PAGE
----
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Cook Organic not the Planet Campaign

USDA Ruffles Feathers With New Poultry Inspection Policy

For related articles and more information, please visit OCA's Cafo's vs. Free Range Page and our Food Safety Research Center Page.

The Obama administration is on the verge of dramatically scaling back the US Department of Agriculture's oversight of the nation's largest chicken and turkey slaughterhouses-while also allowing companies to speed up their kill lines.

Currently, each factory-scale slaughterhouse has four USDA inspectors overseeing kill lines churning out up to 140 birds every minute. Under the USDA's new plan, a single federal inspector would oversee lines killing as many as 175 birds per minute. That would mean there are three fewer inspectors for a production line running 25 percent faster. (The line rates at turkey slaughterhouses are, for obvious reasons, slower, but would also be sped up under the new rules).

After the idea was floated last year, it was met by massive pushback from food-safety and worker advocates, who argued that the combination of more speed and fewer inspectors would lead to dangerous conditions for both consumers and workers.

Since then, the proposal has been caught in the federal rulemaking process. But on April 10, the administration released a prospective USDA budget indicating that the agency plans to implement the new rules by September 2014. And in testimony before the House Appropriations Subcommittee on Agriculture on April 16, Vilsack said the rules would be finalized "very soon," declaring that the plan "will allow the poultry industry to continue to be profitable, and allow us [the USDA] to save some money as well."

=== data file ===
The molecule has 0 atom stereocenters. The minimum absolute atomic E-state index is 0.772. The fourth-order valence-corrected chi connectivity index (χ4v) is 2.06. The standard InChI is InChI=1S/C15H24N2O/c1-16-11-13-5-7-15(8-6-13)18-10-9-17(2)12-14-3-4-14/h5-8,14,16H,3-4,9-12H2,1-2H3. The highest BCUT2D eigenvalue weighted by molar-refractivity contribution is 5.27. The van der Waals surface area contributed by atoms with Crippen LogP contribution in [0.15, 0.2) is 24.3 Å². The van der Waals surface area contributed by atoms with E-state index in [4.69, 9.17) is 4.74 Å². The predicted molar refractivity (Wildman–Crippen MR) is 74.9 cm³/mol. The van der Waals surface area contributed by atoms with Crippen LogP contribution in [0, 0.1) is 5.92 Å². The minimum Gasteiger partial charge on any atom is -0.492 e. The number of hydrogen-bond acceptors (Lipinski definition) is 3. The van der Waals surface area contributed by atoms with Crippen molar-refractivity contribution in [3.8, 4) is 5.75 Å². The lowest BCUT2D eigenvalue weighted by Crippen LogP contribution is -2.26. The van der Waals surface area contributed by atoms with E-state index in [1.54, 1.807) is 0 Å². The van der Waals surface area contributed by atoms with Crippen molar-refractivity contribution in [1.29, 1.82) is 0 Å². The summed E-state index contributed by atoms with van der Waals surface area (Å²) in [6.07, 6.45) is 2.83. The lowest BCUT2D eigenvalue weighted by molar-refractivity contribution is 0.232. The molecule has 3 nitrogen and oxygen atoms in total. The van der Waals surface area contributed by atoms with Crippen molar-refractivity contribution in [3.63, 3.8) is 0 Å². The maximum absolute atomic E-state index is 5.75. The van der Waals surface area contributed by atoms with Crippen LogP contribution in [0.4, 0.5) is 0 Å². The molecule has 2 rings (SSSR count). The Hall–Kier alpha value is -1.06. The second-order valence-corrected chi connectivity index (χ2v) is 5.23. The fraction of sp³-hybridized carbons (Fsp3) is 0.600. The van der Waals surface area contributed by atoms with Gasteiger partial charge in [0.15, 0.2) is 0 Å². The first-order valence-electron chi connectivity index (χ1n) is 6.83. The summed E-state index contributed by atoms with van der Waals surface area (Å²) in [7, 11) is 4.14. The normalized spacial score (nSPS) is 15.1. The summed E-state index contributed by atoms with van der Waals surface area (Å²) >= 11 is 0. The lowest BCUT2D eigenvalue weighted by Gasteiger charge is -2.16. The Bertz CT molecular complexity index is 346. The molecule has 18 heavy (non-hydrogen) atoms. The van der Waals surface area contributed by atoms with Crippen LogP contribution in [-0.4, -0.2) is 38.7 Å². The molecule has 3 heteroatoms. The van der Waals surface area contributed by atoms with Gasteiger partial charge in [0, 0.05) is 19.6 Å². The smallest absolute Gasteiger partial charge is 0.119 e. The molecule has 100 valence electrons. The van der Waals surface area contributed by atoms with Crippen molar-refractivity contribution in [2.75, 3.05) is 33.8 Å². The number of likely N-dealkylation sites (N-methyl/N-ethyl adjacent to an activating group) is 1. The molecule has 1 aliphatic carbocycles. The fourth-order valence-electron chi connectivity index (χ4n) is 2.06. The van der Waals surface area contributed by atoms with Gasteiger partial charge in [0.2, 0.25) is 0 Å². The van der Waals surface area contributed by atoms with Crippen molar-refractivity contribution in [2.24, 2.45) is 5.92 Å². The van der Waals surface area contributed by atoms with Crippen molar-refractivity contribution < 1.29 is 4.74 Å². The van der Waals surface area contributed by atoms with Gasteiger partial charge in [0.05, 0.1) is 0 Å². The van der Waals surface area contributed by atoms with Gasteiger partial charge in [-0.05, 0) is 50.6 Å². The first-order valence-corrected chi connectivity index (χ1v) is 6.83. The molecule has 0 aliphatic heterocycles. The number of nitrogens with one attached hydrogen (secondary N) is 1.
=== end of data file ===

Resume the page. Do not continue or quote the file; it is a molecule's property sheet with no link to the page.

Indeed, according to a 2012 statement, the department expects to save $90 million over three years by firing inspectors. Meanwhile, the USDA calculates that by increasing kill line speeds, the plan will save the poultry industry more than eight times as much, or $256.6 million each year. That  windfall would accrue mainly to four large companies-Tyson, Pilgrim's Pride (now mostly owned by JBS), Purdue, and Sanderson. Together, they slaughter nearly 60 percent of the chicken consumed in the US. (Another four companies, led by Butterball, slaughter 55 percent of turkeys.)

The USDA insists that the new system will improve poultry product safety. In his recent testimony, Vilsack said his department expects the new system will prevent "somewhere between three and five thousand foodborne illnesses" per year. Interestingly, Vilsack's numbers are less optimistic than other recent claims from department officials: Just a year ago, Alfred Almanza, administrator of the Food Safety and Inspection Service (FSIS), wrote that the plan would "help prevent an estimated 5,200" from getting sick.

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